- Southern Africa: Armyworm Infestation - Jan 2017
- Southern Africa: Floods - Jan 2017
- Southern Africa: Food Insecurity - 2015-2017
- Mozambique/Malawi: Cholera Outbreak - Feb 2015
- Southern Africa: Floods - Jan 2015
- Tropical Cyclone Hellen - Mar 2014
- Mozambique: Floods - Jan 2013
- Tropical Storm Irina - Mar 2012
- Mozambique: Storms and Floods - Jan 2012
- Southern Africa: Floods - Jan 2011
This systematic review, commissioned by the Humanitarian Evidence Programme and carried out by a team from the EPPI-Centre, University College London (UCL), draws together primary research on mental health and psychosocial support (MHPSS) programmes for people affected by humanitarian crises in low- and middle-income countries (LMICs). It investigates both the process of implementing MHPSS programmes and their receipt by affected populations, as well as assessing their intended and unintended effects.
MAPUTO - The United Nations World Food Programme (WFP) has welcomed a GBP 3.6 million contribution from the United Kingdom to help fight malnutrition in Mozambique.
The contribution from UKaid will provide nutritional support over the next six months to approximately 60,000 people in the worst-affected provinces - Cabo Delgado, Gaza, Nampula, Tete, Sofala and Zambezia. The majority of those who will receive nutritional support are malnourished children under five years of age, and pregnant and nursing women.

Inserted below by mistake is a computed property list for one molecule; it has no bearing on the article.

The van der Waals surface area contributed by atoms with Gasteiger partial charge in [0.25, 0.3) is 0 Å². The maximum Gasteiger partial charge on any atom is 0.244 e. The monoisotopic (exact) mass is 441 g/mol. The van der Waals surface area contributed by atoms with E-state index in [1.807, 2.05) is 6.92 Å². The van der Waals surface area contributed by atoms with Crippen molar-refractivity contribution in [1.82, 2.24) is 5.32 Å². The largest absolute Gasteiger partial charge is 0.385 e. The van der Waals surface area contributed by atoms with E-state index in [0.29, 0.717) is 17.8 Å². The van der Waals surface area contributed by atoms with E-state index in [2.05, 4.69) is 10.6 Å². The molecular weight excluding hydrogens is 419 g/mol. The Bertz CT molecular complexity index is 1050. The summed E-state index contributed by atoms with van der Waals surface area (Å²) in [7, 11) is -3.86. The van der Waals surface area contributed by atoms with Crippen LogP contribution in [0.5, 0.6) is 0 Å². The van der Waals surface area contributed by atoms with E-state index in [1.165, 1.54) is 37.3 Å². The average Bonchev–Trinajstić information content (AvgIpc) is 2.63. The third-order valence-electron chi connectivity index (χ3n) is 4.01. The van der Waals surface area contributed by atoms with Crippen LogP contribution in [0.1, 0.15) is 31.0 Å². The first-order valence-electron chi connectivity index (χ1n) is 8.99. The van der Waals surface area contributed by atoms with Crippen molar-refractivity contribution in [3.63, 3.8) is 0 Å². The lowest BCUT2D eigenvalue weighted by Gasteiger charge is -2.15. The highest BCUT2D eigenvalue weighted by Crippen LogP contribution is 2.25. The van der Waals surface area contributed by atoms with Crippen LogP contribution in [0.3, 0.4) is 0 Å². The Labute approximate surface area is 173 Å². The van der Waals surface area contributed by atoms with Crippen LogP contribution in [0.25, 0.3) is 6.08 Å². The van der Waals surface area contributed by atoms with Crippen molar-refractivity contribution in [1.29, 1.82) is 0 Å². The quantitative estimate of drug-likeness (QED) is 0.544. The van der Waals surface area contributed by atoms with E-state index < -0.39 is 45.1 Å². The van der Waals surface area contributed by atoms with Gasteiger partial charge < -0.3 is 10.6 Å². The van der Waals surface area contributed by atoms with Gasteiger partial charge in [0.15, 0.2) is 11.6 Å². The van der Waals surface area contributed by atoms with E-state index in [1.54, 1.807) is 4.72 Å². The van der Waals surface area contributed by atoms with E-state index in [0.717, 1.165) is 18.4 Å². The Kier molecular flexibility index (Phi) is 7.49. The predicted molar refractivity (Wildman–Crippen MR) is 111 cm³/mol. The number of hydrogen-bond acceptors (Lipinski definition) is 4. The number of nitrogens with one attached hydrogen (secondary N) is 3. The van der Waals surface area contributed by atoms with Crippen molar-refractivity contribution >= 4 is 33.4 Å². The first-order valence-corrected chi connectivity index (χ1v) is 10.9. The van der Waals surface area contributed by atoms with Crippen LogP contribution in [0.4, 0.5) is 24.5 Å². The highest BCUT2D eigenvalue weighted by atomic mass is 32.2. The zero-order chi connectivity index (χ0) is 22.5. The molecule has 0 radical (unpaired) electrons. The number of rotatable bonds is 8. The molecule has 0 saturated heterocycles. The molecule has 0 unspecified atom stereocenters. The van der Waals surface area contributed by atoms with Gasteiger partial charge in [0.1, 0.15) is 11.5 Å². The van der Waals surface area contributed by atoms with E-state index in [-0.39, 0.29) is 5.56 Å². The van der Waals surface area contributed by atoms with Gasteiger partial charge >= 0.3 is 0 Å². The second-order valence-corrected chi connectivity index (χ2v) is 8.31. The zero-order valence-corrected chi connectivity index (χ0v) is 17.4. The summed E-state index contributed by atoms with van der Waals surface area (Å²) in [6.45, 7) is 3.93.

The Annual Report meets DFID’s obligation to report on its activities and progress under the International Development (Reporting and Transparency) Act 2006. It includes information on DFID’s results achieved, spending, performance and efficiency.
The Civil Society Challenge Fund (CSCF) was a demand-led fund which aimed to enable poor and marginalised people to have a voice on issues that affect them and to be included in local and national decision making forums. Running from 2000 to 2015, it supported 526 projects in Africa, Asia, the Americas and the Middle East, each with a grant of up to £500,000 and running for 3 to 5 years.
Two important aspects of wealth creation are an individual’s ability to access financial services and their ability to have secure rights over their land and other property.
The Annual Report meets DFID’s obligation to report on its activities and progress toward the Millennium Development Goals under the International Development (Reporting and Transparency) Act 2006. It includes information on DFID’s results achieved, spending, performance and efficiency. The audited statutory accounts include spend against Parliamentary Estimate, and a statement of DFID’s assets and liabilities.
The evaluation’s purposes were:
to elucidate lessons learned (including differences between Community Land Use Fund, Iniciativa para Terras Comuntárias/Donors financing iTC from the start: UK-DFID (lead donor), the Embassies of the Netherlands andDenmark, Irish Aid, Swedish SIDA and the Swiss Agency for Development (iTC/G6 and iTC/Millennium Challenge Account (MCA) approaches)
to understand iTC’s influences on investments in participating communities at different levels
By 2012–13, DFID had achieved the following results*: